**7.13 FIRM VALUE: A GENERAL EQUILIBRIUM DESCRIPTION**

The CAPM is a very general valuation model for risky securities. In the form that has been developed so far, inputs to the pricing model are the risk and return of the market portfolio, the risk-free rate of return, and the covariance of the individual asset's return with the market portfolio.

A general equilibrium form of the CAPM was first derived by Mossin (1967). The valuation model for the firm (or project) as a whole is derived as the present value of expected cash flows. This also shows you the precise relationships that must hold between investor preferences, the market price of risk, and the value of the firm.

Investors are assumed to be risk-averse and care about their wealth at the end of the period. Specifically, these risk-averse preferences are assumed to have quadratic preferences over wealth.

Each investor chooses some portfolio of risky and risk-free securities to maximize expected utility, subject to initial wealth constraints, given the available supply of financial securities. In a competitive capital market, the price of each financial security adjusts so that securities supplied equal securities demanded.

That is, given a set of prices and some endowment of cash and stocks, each investor computes their individual demand for each risky security. This demand may be positive, in which case shares are purchased. Or the demand may be negative, in which case shares are sold.

For example, if an individual's current holding in Firm 1 is 300 shares, and their demand is 250, then the excess demand is -50 shares. Therefore this investor will sell 50 shares in Firm 1 at the prevailing price. The excess demands can be computed for every investor in the market and summed over for the market as a whole. Markets clear when this sum is zero.

Consider what happens if markets do not clear. If an excess positive demand occurs in any stock market, then it is reasonable to assume that the stock price will be bid up by investors. Similarly, if an excess negative demand occurs then price will fall. At each new price, excess demands are reevaluated, until in equilibrium the excess demand in each stock market is zero. The set of prices that attains this equilibrium state is referred to as the set of market clearing prices.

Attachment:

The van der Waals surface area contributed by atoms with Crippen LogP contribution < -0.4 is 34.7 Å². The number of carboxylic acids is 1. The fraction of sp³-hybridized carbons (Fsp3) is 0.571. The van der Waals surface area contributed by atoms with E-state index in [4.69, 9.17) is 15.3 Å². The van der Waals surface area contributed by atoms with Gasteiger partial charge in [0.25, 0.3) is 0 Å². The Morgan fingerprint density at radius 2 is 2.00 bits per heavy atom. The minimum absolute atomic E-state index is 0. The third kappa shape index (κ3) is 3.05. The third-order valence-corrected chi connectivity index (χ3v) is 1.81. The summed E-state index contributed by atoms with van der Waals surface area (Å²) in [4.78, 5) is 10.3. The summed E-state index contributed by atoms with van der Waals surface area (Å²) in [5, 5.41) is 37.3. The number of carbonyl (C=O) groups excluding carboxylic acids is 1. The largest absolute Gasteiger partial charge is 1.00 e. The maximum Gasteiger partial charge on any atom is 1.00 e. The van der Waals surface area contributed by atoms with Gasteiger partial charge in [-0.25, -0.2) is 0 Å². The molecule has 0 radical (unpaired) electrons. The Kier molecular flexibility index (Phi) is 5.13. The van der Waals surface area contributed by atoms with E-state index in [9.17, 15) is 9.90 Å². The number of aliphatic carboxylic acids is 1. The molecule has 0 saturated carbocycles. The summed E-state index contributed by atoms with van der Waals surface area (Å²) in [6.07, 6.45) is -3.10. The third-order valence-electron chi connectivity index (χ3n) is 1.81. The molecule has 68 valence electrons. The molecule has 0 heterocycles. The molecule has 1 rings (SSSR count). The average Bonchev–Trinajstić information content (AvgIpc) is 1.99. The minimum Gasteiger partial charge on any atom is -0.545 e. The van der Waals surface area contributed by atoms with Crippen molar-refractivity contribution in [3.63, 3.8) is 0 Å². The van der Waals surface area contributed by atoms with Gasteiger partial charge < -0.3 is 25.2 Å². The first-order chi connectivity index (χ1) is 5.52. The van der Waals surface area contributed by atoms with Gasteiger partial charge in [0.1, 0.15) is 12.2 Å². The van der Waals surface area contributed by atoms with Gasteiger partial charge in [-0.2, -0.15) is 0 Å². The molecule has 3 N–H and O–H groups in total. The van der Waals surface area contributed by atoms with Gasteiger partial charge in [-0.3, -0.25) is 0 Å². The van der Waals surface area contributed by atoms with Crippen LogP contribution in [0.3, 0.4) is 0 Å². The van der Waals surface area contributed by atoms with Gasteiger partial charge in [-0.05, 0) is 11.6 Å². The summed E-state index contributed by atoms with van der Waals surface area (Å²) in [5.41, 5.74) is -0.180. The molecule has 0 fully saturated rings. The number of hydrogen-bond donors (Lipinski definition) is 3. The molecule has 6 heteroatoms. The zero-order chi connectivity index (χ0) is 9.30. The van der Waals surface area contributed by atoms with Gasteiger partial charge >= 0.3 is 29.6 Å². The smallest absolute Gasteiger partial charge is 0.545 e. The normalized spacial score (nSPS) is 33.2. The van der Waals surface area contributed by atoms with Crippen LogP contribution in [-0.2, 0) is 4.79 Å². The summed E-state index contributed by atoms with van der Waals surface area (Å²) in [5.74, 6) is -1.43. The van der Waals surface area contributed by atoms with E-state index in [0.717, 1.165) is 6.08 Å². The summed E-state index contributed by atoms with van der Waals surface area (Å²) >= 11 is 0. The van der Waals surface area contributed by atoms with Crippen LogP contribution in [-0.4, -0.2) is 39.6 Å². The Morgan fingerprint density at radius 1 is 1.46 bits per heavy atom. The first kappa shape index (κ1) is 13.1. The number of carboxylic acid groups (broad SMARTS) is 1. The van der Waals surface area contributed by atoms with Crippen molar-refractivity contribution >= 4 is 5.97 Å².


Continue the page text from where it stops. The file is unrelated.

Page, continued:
We later construct each firm's value in equilibrium. Critical to this construction is the role played by quadratic preferences, which imply that only the first two moments of the return distribution (the mean and the variance) are relevant to any investor. (An equivalent assumption for attaining the same result is the assumption of normally distributed returns.)

Once again, the two-fund theorem plays an important role in this general equilibrium analysis. The value of the firm that results is:

This form of the CAPM evaluates total cash flows from the firm. Here, mj is the expected total cash flow from firm j, and sij is the covariance of cash flows between firms* i *and *j*. In this form of the CAPM, we have written the discount rate, *r*, as 1 plus risk-free rate. The equation states that the value of firm* j *is equal to the present value (at the risk-free rate) of risk-adjusted expected total cash flows. The first term in the brackets is the cash flow; the second term is the risk-adjustment.

The risk adjustment depends upon two terms. The first term in the denominator is the average of investor risk preferences. The term *ck* is the coefficient of risk-aversion for Investor *k*, discussed in topic 7.4, Investor Risk Preferences. The numerator of the risk adjustment term is the sum of the covariance of cash flows with all other firms in the economy. That is, only the firm's systematic risk matters.

The equation tells you the total value of a firm as a function of expected cash flows, the covariance of cash flows, and investor risk-preferences. To obtain the stock price, simply divide by the number of shares.

We now turn to the formal construction of the equilibrium firm value of the firm's valuation equation, followed by an application to the Three-Firm Case.

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